Post by David Gick
Communities are built on the strength of weak ties. While close friendships are important, communities are bound together by the casual, often prescribed, relationships we have with work colleagues, friends of friends, and the people who sell us things. It’s this kind of casual familiarity which makes the neighbourhoods we live in really feel like home.
Ghulam Rasool Chaudhary, who passed away last week at 72, was one of the people who made Centretown feel like home to me.
This must be the same way he interacted with hundreds of people, but he managed to remember me and I found it touching. He remembered where I worked, when I changed jobs, and when I stopped coming in with the same girl.
I didn’t know Mr. Chaudhary personally. He was the owner of Olympia Market on Gladstone Avenue, Ottawa’s first Halal butcher. My interactions with him were always professional and courteous. Mostly, we would make small talk while my order was being prepared. This must be the same way he interacted with hundreds of people, but he managed to remember me and I found it touching. He remembered where I worked, when I changed jobs, and when I stopped coming in with the same girl. He made me feel like a part of the community, even though I only spent four years in the area, and I really appreciated it.
As time went on, I realized he wasn’t only the local butcher. Olympia had become a staple for members of many different communities. More than just meat, though, Olympia is an international pantry. From what I gleaned through our short conversations, Mr. Chaudhary took care to listen to his customers and tried to bring in the things they wanted – especially those things which were hard to find elsewhere. There is forever injeera bread on the shelves and at Christmas time he brought in little cookies – sort of lady fingers covered in icing sugar – from Montreal, which he said were seasonal Greek treats. He spoke sometimes of the large orders he had to fill for restaurants, and I would often see people leaving the shop with prodigious amounts of cubed meat.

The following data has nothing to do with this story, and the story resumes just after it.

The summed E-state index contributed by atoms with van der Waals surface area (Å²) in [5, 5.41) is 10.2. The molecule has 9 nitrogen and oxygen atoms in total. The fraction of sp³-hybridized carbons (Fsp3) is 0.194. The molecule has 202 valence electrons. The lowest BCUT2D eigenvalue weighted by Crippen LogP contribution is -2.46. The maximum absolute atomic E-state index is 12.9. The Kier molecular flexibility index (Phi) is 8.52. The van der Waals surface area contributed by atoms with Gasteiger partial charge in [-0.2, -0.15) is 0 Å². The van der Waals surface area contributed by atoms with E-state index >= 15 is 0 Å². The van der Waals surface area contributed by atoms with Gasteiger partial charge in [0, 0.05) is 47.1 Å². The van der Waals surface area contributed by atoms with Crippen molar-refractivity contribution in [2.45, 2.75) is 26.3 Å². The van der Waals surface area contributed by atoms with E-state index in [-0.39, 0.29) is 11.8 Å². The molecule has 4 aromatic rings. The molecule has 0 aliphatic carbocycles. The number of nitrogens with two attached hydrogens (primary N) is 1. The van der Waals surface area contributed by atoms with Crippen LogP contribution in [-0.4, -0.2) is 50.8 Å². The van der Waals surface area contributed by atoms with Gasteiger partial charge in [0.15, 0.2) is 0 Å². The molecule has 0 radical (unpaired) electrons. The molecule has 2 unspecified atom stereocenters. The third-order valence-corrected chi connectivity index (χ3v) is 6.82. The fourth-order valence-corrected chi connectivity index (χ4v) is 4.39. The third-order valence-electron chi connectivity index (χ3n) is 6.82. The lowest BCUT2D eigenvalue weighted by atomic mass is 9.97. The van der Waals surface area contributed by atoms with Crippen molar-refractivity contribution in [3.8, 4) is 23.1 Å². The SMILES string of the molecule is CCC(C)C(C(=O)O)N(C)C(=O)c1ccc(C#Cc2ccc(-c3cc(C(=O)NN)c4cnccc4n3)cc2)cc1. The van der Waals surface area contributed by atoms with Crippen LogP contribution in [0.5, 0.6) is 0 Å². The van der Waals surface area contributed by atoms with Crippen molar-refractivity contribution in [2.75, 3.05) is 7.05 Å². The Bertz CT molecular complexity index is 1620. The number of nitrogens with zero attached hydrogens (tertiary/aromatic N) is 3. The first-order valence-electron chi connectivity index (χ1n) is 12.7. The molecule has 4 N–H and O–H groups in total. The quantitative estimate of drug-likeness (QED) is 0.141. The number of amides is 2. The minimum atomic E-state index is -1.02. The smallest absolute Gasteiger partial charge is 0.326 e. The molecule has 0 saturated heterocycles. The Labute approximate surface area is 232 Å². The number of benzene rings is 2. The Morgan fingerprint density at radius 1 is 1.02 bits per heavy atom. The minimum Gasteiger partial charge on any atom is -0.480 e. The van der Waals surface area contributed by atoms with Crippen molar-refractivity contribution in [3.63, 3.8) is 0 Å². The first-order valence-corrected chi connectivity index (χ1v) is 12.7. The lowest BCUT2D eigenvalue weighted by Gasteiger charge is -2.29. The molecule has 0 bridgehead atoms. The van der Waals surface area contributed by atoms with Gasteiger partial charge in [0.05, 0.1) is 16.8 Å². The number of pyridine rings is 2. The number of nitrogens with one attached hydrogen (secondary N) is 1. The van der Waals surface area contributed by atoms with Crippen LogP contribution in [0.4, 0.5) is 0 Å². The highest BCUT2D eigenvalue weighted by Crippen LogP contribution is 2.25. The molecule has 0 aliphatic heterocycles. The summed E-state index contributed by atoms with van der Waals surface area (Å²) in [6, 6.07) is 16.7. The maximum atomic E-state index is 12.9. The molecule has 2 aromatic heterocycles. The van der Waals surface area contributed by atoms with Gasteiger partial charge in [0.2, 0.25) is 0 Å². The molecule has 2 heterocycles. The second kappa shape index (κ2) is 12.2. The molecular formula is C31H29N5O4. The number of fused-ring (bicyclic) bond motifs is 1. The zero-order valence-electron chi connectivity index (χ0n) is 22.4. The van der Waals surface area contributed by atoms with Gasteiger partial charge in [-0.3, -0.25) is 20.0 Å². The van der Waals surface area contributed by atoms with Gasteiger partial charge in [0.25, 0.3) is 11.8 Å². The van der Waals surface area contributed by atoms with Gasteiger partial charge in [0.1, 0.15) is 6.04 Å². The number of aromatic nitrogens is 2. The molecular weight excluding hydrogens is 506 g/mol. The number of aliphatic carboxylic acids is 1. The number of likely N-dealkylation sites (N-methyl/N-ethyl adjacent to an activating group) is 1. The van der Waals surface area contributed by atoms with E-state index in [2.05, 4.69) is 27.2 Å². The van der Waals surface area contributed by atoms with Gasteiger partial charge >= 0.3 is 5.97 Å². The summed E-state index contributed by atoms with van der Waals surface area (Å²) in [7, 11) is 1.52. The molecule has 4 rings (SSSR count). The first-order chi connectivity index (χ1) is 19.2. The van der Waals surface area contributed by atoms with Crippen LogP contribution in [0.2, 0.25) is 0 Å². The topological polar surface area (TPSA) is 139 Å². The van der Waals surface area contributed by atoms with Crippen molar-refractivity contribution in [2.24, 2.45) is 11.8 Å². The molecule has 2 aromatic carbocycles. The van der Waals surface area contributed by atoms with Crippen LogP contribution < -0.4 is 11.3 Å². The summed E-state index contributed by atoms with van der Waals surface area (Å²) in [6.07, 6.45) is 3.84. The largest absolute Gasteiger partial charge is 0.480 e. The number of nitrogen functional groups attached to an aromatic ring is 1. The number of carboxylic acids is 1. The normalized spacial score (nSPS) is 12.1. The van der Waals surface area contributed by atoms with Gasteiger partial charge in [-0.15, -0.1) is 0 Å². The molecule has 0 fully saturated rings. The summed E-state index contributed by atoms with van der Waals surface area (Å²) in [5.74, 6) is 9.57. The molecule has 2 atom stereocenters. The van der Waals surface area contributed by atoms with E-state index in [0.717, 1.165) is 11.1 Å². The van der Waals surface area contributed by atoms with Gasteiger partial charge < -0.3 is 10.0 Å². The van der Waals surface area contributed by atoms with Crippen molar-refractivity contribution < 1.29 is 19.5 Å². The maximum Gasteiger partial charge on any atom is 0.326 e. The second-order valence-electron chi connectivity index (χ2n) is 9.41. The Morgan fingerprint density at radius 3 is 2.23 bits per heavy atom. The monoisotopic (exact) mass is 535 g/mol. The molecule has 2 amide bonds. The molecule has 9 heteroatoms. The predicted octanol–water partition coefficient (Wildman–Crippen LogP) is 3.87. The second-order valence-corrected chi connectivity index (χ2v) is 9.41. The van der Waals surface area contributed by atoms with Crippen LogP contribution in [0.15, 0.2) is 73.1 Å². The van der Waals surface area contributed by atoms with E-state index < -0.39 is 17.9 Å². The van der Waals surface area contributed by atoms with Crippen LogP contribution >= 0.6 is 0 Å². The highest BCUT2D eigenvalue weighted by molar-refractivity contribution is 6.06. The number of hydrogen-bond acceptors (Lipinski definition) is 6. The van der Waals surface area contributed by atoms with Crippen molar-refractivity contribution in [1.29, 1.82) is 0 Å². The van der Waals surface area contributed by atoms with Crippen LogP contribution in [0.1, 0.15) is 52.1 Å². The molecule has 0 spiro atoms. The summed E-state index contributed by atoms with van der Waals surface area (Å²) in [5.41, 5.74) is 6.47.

He seems to have built a community much wider than the one immediately surrounding his shop: a community of which I was not so much a part of, but was tied to my neighbourhood through him. It was always delightful to experience. I find myself wondering more now about the extent of those ties.
In the past, Mr. Chaudhary had lamented to me the difficulty in finding an apprentice to carry on his work. It was very challenging, he said, to teach somebody the intricacies of all the various cuts of meat dictated by the many cultural traditions of his customers. Just as difficult, I’m sure, is finding someone so likeable and able to make people feel at home in only the way people you don’t really know can.
I have an alarm set on my phone, almost famously amongst friends and co-workers. It goes off at 6:40pm on Sundays and is labeled “Meat man cutoff in 10 min.” It’s a reminder I made myself in the first days I spent living in the area around Gladstone and Percy. I made the alarm because Mr. Chaudhary was disapproving of people coming in at the last minute to place their meat order. It felt like a reasonable request: after all, how many small grocers are open at 7pm on a Sunday? Even though I don’t live in the area anymore, I’ve never gotten rid of the alarm – just in case I do find myself on Gladstone. It’s been like a little piece of digital butchers twine tying me to the area where I felt most at home since leaving my parents house.
Here’s to Mr. Chaudhary, and all our weak ties. You can find his obituary in the Ottawa Citizen.
The illustration of Olympia Market, above, was drawn by the late Ottawa artist Mathieu Trudel (aka Mawt Trood) who died unexpectedly, earlier this year. More of his work is on display at Coqlicorne Bistro (59 rue Laval) until October 12.